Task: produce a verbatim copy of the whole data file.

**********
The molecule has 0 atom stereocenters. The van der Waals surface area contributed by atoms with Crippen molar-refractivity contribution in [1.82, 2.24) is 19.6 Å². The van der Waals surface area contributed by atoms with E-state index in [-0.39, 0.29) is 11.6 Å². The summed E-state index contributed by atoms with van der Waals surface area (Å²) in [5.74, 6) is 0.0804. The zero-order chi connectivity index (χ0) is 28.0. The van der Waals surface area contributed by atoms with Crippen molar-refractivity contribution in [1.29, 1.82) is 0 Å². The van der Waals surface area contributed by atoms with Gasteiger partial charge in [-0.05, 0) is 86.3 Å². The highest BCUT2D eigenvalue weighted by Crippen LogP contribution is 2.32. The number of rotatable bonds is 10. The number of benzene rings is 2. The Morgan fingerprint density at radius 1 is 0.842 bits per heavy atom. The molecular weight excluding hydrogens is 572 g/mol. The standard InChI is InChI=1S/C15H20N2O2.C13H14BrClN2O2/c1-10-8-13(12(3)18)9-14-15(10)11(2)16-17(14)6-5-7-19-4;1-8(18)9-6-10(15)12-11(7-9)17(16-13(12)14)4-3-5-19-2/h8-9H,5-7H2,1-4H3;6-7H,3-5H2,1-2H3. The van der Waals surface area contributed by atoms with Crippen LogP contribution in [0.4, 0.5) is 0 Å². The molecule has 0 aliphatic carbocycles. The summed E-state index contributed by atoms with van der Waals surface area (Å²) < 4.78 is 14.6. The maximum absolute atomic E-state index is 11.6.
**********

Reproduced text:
The molecule has 0 atom stereocenters. The van der Waals surface area contributed by atoms with Crippen molar-refractivity contribution in [1.82, 2.24) is 19.6 Å². The van der Waals surface area contributed by atoms with E-state index in [-0.39, 0.29) is 11.6 Å². The summed E-state index contributed by atoms with van der Waals surface area (Å²) in [5.74, 6) is 0.0804. The zero-order chi connectivity index (χ0) is 28.0. The van der Waals surface area contributed by atoms with Crippen molar-refractivity contribution in [1.29, 1.82) is 0 Å². The van der Waals surface area contributed by atoms with Gasteiger partial charge in [-0.05, 0) is 86.3 Å². The highest BCUT2D eigenvalue weighted by Crippen LogP contribution is 2.32. The number of rotatable bonds is 10. The number of benzene rings is 2. The Morgan fingerprint density at radius 1 is 0.842 bits per heavy atom. The molecular weight excluding hydrogens is 572 g/mol. The standard InChI is InChI=1S/C15H20N2O2.C13H14BrClN2O2/c1-10-8-13(12(3)18)9-14-15(10)11(2)16-17(14)6-5-7-19-4;1-8(18)9-6-10(15)12-11(7-9)17(16-13(12)14)4-3-5-19-2/h8-9H,5-7H2,1-4H3;6-7H,3-5H2,1-2H3. The van der Waals surface area contributed by atoms with Crippen LogP contribution in [0.4, 0.5) is 0 Å². The molecule has 0 aliphatic carbocycles. The summed E-state index contributed by atoms with van der Waals surface area (Å²) < 4.78 is 14.6. The maximum absolute atomic E-state index is 11.6.